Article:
Meet the irst of Merc’s new all-elec­tric pro­duc­tion cars, the EQ C, ready to bat­tle Jaguar’s i-Pace in 2019

CAR (UK) - - Preview Radical Evs - Words Jake Groves

IF THE Sil­ver Ar­row is the Bladerun­ner-style, sky­scraper-high neon sign im­plor­ing us to take a look at Mercedes’ elec­tric fu­ture, the pro­duc­tion-ready EQ C you see here is the open­ing act of the show it­self. Next year it will join the Jaguar i-Pace, Tesla Model X and Audi e-Tron SUV in a bat­tle for zero-emis­sions cross­over dom­i­nance, with the BMW iX3 not far be­hind – and other elec­tric Mercs to fol­low.

It started life as the Con­cept EQ, first seen at the 2016 Paris mo­tor show, but the pro­duc­tion EQ C is con­sid­er­ably closer vis­ually to the cur­rent GLC. Most of the show car’s blue glow has gone from the nose, re­placed by a U-shaped black panel that houses the blue-streaked head­lights, wrap­ping around a showy grille. Blue de­tails in the al­loys, a sin­gle rear light unit and no ex­haust tailpipe are your only other ex­te­rior clues that this cross­over is pure plug-in EV.


There’s an 80kWh lithium-ion bat­tery pack, weigh­ing in at 650kg, wired to two elec­tric mo­tors – one for the front and one for the rear axle for all-elec­tric all-wheel drive – giv­ing a range around 280 miles. Mercedes says there’s 300kW (402bhp) on tap and 564lb ft of torque, with the 0-62mph sprint done with in 5.1sec – just 0.2sec slower than the AMG GLC43 – and a top speed of 112mph (lim­ited). That’s not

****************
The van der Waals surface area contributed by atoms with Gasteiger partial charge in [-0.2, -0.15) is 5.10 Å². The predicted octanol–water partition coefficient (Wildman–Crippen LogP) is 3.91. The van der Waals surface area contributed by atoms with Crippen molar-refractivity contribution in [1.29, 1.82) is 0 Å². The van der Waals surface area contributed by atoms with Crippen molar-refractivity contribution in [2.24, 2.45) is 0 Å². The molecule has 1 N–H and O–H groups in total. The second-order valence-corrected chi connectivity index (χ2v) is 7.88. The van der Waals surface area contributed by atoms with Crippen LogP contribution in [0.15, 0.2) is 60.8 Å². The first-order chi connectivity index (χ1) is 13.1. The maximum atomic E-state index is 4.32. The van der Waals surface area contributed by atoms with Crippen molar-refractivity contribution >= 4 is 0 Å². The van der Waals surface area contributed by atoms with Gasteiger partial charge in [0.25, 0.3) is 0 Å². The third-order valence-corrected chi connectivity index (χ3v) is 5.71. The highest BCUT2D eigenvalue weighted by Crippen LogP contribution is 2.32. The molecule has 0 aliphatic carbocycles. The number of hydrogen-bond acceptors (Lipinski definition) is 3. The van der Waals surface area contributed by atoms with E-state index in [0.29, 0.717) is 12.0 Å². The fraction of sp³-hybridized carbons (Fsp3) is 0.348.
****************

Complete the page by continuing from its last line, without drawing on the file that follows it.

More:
quite as punchy as the i-Pace, but the EQ C is longer and some 300kg heav­ier. The bat­ter­ies don’t com­pro­mise the pack­ag­ing; like a reg­u­lar SUV, it has a 500-litre boot. And it can tow up to 1800kg.

The EQ C comes equipped for slow charg­ing from a do­mes­tic or work­place wall­box and mid-jour­ney fast charg­ing to take the bat­tery from 10 to 80 per cent full in 40 min­utes. To ease range anx­i­ety, the sat-nav plans routes tak­ing into ac­count charg­ing sta­tion avail­abil­ity.


Most of the cock­pit is fa­mil­iar: but­ton-laden wheel from the facelifted C-Class, pi­ano-black cen­tre con­sole with touch­pad con­trols from the new A-Class and a twin-screen info dis­play shared with al­most ev­ery high-spec 2018 Merc. It’s the de­tails that count – most promi­nently the rose-gold air vents and a yacht-like band wrapped around the dash­board.

WHAT’S NEXT TO WEAR AN EQ BADGE? Mercedes has promised 10 all-elec­tric mod­els by 2022, so we’re ex­pect­ing to see an EQ A cross­over (an elec­tric GLA) and chunkier EQ B from 2020, us­ing a 60kWh bat­tery pack for around 300 miles of range. Also in 2020 or 2021 we should see EQ E and EQ S saloons and SUVs join­ing the range.

Same but dier­ent Fa­mil­iar GLC shape blends with be­spoke black pan­elling on the nose, sin­gle light bar at the rear and lecks of blue in the head­lights and on the al­loy wheels. Merc says sil­hou­ette is half GLC, half GLC coupe. ‘EQ C 400’ badg­ing hints at fu­ture vari­ants with diŠer­ent power out­puts, just like the i-Pace. Clever cock­pit Fa­mil­iar Merc dash gains new de­tails in­clud­ing rose-gold air vents and lou­vredscreen hous­ing. En­ergy man­age­ment 80kWh bat­tery pack and twin elec­tric mo­tors are good for 402bhp, 564lb ft and 0 62mph in 5.1sec. Two of the ive driv­ing modes – Eco and Max Range – give feed­back via the ac­cel­er­a­tor pedal that prompts the driver tocon­serve en­ergy.

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